The Self and Subjectivity in The Middle Ages (3269 words)

Literary/ Cultural Context Essay


Defining self and subjectivity

As a term, “self” refers to the inward perception of a person's individual character. It is a term that relates to how we see our own personality and our actions; it guides our interaction with other individuals and those institutions of which our society is comprised. As Stephen Greenblatt notes:

…there are always selves – a sense of personal order, a characteristic mode of address to the world, a structure of bounded desires – and always some element of deliberate shaping in the formation and expression of identity. (Stephen Greenblatt. Renaissance Self-Fashioning: From More to Shakespeare. Chicago & London: University of Chicago Press, 1980, 1)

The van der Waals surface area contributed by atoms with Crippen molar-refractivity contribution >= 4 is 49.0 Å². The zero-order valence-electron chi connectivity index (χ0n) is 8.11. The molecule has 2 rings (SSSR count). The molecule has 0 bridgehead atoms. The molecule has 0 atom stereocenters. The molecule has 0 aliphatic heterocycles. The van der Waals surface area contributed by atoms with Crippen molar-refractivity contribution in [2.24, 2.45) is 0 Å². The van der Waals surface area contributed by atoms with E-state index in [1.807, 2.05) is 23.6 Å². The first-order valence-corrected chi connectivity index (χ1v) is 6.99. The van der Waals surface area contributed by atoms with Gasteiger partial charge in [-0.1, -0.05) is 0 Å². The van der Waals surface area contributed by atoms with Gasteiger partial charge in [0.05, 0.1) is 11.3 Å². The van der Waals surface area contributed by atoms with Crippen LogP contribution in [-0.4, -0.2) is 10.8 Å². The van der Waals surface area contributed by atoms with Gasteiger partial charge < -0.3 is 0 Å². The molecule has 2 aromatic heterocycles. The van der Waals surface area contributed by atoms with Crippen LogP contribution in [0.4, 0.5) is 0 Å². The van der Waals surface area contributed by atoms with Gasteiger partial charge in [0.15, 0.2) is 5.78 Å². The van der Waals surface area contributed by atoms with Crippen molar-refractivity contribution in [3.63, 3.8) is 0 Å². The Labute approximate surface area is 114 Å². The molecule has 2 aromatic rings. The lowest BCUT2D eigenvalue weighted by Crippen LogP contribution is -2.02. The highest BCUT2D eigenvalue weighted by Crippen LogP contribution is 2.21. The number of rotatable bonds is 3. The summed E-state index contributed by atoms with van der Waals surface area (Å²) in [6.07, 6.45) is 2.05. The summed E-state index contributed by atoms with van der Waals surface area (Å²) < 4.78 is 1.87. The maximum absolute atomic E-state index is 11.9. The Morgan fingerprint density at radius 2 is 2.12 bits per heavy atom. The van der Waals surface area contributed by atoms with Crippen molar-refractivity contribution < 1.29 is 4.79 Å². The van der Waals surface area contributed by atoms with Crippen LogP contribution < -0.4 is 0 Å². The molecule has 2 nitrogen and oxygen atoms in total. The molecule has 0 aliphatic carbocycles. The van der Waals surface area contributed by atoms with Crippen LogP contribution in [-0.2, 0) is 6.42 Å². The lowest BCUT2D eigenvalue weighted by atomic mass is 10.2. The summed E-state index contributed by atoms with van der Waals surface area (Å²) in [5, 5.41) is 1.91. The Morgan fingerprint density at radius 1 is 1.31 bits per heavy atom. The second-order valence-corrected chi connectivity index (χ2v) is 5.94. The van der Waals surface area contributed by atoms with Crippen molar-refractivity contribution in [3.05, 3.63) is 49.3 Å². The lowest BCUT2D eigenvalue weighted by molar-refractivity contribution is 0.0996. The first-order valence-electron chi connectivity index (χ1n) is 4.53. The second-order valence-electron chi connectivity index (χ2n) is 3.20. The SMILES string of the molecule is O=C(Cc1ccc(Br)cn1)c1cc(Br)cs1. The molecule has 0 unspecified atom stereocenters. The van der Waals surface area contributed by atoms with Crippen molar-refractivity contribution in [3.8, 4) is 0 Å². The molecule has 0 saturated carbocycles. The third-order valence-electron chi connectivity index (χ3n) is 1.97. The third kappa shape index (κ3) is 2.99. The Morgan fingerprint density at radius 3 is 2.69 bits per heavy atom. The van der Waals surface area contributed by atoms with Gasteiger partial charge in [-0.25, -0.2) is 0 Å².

Citation: Cummings, Raymond. "The Self and Subjectivity in The Middle Ages". The Literary Encyclopedia. First published 17 November 2007 [, accessed 25 October 2021.]

1749 The Self and Subjectivity in The Middle Ages 2 Historical context notes are intended to give basic and preliminary information on a topic. In some cases they will be expanded into longer entries as the Literary Encyclopedia evolves.

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